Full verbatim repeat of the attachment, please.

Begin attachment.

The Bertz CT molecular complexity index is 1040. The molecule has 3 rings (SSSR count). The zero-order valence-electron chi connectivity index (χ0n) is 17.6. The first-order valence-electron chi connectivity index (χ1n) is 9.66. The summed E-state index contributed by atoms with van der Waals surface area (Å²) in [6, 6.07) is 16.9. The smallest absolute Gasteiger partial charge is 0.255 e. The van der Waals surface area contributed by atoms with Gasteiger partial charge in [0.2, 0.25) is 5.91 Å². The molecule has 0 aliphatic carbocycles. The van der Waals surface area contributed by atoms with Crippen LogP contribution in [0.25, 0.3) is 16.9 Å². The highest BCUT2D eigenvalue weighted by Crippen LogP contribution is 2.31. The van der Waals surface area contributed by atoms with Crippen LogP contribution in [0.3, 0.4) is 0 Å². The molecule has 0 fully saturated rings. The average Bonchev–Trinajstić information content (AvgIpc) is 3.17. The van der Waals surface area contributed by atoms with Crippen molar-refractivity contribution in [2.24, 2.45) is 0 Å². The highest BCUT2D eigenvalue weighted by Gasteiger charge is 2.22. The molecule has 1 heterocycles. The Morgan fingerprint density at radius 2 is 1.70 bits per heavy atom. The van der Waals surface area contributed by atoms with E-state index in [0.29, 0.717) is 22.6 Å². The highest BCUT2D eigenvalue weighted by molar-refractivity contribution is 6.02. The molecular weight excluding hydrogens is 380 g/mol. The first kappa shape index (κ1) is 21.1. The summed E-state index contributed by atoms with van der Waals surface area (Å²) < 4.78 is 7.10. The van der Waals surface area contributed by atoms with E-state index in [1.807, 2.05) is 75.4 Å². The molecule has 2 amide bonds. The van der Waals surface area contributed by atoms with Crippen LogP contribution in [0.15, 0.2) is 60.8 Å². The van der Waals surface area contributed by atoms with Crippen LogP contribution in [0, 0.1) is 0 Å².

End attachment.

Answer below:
The Bertz CT molecular complexity index is 1040. The molecule has 3 rings (SSSR count). The zero-order valence-electron chi connectivity index (χ0n) is 17.6. The first-order valence-electron chi connectivity index (χ1n) is 9.66. The summed E-state index contributed by atoms with van der Waals surface area (Å²) in [6, 6.07) is 16.9. The smallest absolute Gasteiger partial charge is 0.255 e. The van der Waals surface area contributed by atoms with Gasteiger partial charge in [0.2, 0.25) is 5.91 Å². The molecule has 0 aliphatic carbocycles. The van der Waals surface area contributed by atoms with Crippen LogP contribution in [0.25, 0.3) is 16.9 Å². The highest BCUT2D eigenvalue weighted by Crippen LogP contribution is 2.31. The van der Waals surface area contributed by atoms with Crippen LogP contribution in [0.3, 0.4) is 0 Å². The molecule has 0 fully saturated rings. The average Bonchev–Trinajstić information content (AvgIpc) is 3.17. The van der Waals surface area contributed by atoms with Crippen molar-refractivity contribution in [2.24, 2.45) is 0 Å². The highest BCUT2D eigenvalue weighted by Gasteiger charge is 2.22. The molecule has 1 heterocycles. The Morgan fingerprint density at radius 2 is 1.70 bits per heavy atom. The van der Waals surface area contributed by atoms with E-state index in [0.29, 0.717) is 22.6 Å². The highest BCUT2D eigenvalue weighted by molar-refractivity contribution is 6.02. The molecular weight excluding hydrogens is 380 g/mol. The first kappa shape index (κ1) is 21.1. The summed E-state index contributed by atoms with van der Waals surface area (Å²) < 4.78 is 7.10. The van der Waals surface area contributed by atoms with E-state index in [1.807, 2.05) is 75.4 Å². The molecule has 2 amide bonds. The van der Waals surface area contributed by atoms with Crippen LogP contribution in [0.15, 0.2) is 60.8 Å². The van der Waals surface area contributed by atoms with Crippen LogP contribution in [0, 0.1) is 0 Å².